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When you read about Paul, Peter, Philip and others in the book of Acts, you see how their lives were marked by passion. They were full of zeal, enthusiasm and excitement, red-hot in following the Lord. Nothing could stop them.
I believe the Lord desires for us to be the same way today. Even Jesus had a direct purpose and a goal. He pressed onward toward Jerusalem with an iron will, focused on what His Father required of Him. And so must we—but not at the expense of wisdom. As somebody once said, “We can become so heavenly minded that we are of no earthly good.” We need to be wise in our zeal. Sometimes we need to slow down, be sensitive and listen. In all His zeal, Jesus still took time to simply listen to the woman at the well and play with the children.
One time when I came home from the office, Gisela was crying about something going on at the house. I don’t remember exactly what it was that was bothering her. I automatically started quoting Bible verses and preaching to her, thinking that was what she needed to hear. She stopped me in mid-sentence, saying, “Can you please stop? I can preach all those sermons and quote all those Bible verses too. I just want you to listen.” In my enthusiasm and zeal, I had completely missed what she needed. There was no wisdom in that.
There are many different ways that zeal without wisdom can manifest. Numerous times, women have come to me asking for prayer for their unsaved husband. They explain the strife and incredible pain they live with, telling me all the ways they have tried to convert their loved one, but to no avail. Often, this zeal takes a turn, and soon the wife starts criticizing, putting down and pointing out all the husband’s wrong ways. In turn, the husband is driven even further from the Gospel than he was before. And further from his wife.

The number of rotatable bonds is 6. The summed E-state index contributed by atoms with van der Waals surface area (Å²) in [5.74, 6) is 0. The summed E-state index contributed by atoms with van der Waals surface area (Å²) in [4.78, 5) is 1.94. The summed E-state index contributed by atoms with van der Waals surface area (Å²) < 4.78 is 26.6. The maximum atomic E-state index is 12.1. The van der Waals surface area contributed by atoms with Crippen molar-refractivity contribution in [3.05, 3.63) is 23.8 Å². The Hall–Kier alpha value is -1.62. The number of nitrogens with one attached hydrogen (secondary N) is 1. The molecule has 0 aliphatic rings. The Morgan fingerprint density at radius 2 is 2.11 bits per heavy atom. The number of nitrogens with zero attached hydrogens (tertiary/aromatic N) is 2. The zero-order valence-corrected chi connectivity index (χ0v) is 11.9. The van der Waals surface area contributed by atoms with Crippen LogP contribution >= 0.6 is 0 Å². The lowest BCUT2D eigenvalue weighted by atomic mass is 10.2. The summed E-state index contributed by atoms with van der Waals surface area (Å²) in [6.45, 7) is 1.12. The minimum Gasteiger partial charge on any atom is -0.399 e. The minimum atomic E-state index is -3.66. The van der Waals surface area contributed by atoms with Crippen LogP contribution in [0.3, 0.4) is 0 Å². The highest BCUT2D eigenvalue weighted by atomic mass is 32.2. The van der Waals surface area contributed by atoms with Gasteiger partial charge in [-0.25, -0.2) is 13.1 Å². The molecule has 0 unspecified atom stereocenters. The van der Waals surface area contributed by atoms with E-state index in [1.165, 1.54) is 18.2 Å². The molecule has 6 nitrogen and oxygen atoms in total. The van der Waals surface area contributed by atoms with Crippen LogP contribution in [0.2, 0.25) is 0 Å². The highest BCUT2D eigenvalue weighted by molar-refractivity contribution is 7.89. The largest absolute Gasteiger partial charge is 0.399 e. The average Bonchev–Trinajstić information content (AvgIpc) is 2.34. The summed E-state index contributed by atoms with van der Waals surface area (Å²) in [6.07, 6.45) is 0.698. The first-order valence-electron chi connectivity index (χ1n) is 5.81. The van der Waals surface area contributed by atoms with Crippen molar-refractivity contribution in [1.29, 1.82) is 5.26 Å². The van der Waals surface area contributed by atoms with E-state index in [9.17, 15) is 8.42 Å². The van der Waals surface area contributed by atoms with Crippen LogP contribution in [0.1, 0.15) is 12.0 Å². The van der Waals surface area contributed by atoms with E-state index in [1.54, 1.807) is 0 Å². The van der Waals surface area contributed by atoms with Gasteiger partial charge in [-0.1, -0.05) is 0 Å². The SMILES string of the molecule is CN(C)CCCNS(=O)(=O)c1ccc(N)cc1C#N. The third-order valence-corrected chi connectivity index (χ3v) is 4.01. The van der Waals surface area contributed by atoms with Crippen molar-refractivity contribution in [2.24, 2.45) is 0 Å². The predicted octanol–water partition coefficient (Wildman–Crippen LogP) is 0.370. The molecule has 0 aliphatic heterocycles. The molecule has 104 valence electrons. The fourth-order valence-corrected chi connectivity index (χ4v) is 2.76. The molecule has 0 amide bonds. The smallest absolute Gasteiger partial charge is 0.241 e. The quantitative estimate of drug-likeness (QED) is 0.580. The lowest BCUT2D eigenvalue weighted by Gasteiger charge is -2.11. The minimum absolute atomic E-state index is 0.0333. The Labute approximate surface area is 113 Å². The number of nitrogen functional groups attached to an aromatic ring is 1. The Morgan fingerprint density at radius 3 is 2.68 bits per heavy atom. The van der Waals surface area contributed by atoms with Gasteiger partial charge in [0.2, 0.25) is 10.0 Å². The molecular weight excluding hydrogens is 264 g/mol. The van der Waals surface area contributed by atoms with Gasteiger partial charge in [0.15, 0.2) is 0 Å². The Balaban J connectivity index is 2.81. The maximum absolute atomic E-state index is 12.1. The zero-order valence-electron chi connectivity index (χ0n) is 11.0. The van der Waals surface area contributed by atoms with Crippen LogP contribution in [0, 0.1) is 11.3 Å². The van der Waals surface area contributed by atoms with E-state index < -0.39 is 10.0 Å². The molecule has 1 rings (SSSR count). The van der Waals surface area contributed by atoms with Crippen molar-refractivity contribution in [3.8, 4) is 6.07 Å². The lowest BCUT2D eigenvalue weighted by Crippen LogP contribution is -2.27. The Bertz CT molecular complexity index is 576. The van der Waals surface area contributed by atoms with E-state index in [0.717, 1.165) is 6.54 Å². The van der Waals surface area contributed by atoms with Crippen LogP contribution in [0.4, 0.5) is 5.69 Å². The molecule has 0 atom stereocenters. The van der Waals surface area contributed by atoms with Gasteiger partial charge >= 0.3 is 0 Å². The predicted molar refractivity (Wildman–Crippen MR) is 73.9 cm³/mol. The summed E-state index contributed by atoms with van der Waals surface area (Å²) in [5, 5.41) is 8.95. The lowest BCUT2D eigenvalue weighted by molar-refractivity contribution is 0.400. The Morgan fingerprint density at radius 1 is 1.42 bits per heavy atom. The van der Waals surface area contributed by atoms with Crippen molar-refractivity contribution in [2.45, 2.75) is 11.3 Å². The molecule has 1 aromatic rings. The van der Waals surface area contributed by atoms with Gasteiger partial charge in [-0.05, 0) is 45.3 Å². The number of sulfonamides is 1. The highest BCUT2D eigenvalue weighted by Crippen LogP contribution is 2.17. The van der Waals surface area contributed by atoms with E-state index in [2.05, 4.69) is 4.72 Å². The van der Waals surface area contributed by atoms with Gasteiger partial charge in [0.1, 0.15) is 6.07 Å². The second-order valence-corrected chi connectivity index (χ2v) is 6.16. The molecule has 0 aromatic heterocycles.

Zeal to see a loved one come to know the Lord is good. The Bible shows us the wise way to handle this zeal—and it never mentions to argue and fight or tell the whole world how bad someone may be. Rather, in meekness and gentleness, we are to live a godly life before that person. This becomes the means for someone to come to know the Lord (see 1 Peter 3:1–7).
How often we end up losing precious friends and bringing such disunity in our fellowship or in our home by handling the truth without wisdom.
Once a pastor came to visit the GFA office. As I spent time with him, he began telling me all the things he was doing for mission work. Something within me wanted to rise up and say, “This guy is off-the-wall. He is so completely ignorant about what is really going on.” I wanted to explain the whole picture to him and give him the real story of world missions. But suddenly I thought to myself, “There is a time for everything. Is this the time to do it? He is so happy, so enthusiastic. He wants to pour out his heart and tell me what all he has done and where all he has gone. If I start lecturing at him now, what would be the point? I must love him and respect him and honor him. Dignity should be given to him.”
So I listened . . . and listened . . . and listened. I said, “Wonderful, I am so glad you have been to this place.” And then I said, “May I have your business card so I can contact you again?” Then I gave him my book Revolution in World Missions1 and said, “When you have finished reading it, would you give me a call?” He said he would.
Ten years ago, I would have acted differently. I would have said, “You think you know this and that! Well, let me tell you, you are wrong. It’s really like this . . .” But this is not how the Lord would have responded. We need to make a conscious effort to be sensitive to one another in this way. We need to keep our zeal and walk in wisdom at the same time.
Wisdom is knowing how to properly handle the information and knowledge we have, especially when it comes to relationships. And the Word of God tells us we receive wisdom by having the fear of the Lord. That simply means a close relationship with the Lord, seeking His face and living in obedience. This brings wisdom to our hearts.
1 K.P. Yohannan, Revolution in World Missions (Carrollton, TX: gfa Books, 1986).